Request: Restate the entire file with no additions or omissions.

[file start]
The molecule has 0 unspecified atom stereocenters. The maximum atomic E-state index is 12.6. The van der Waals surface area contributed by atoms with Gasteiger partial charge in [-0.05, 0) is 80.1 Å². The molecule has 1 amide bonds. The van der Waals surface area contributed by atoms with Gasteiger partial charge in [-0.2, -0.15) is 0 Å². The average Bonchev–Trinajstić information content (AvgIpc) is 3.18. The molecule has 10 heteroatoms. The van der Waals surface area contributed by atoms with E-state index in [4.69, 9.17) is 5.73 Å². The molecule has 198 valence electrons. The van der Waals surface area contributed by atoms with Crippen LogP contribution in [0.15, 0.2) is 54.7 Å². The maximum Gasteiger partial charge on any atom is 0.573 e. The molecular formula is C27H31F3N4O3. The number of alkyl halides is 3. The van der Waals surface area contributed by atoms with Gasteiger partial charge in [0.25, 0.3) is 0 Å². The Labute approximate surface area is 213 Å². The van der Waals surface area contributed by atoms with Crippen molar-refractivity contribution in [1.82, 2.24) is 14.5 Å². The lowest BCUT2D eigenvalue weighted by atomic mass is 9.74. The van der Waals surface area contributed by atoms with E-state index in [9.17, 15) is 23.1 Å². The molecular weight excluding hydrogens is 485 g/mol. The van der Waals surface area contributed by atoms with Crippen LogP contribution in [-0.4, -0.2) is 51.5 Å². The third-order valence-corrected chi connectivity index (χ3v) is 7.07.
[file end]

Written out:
The molecule has 0 unspecified atom stereocenters. The maximum atomic E-state index is 12.6. The van der Waals surface area contributed by atoms with Gasteiger partial charge in [-0.05, 0) is 80.1 Å². The molecule has 1 amide bonds. The van der Waals surface area contributed by atoms with Gasteiger partial charge in [-0.2, -0.15) is 0 Å². The average Bonchev–Trinajstić information content (AvgIpc) is 3.18. The molecule has 10 heteroatoms. The van der Waals surface area contributed by atoms with E-state index in [4.69, 9.17) is 5.73 Å². The molecule has 198 valence electrons. The van der Waals surface area contributed by atoms with Crippen LogP contribution in [0.15, 0.2) is 54.7 Å². The maximum Gasteiger partial charge on any atom is 0.573 e. The molecular formula is C27H31F3N4O3. The number of alkyl halides is 3. The van der Waals surface area contributed by atoms with Gasteiger partial charge in [0.25, 0.3) is 0 Å². The Labute approximate surface area is 213 Å². The van der Waals surface area contributed by atoms with Crippen molar-refractivity contribution in [1.82, 2.24) is 14.5 Å². The lowest BCUT2D eigenvalue weighted by atomic mass is 9.74. The van der Waals surface area contributed by atoms with E-state index in [9.17, 15) is 23.1 Å². The molecular weight excluding hydrogens is 485 g/mol. The van der Waals surface area contributed by atoms with Crippen LogP contribution in [-0.4, -0.2) is 51.5 Å². The third-order valence-corrected chi connectivity index (χ3v) is 7.07.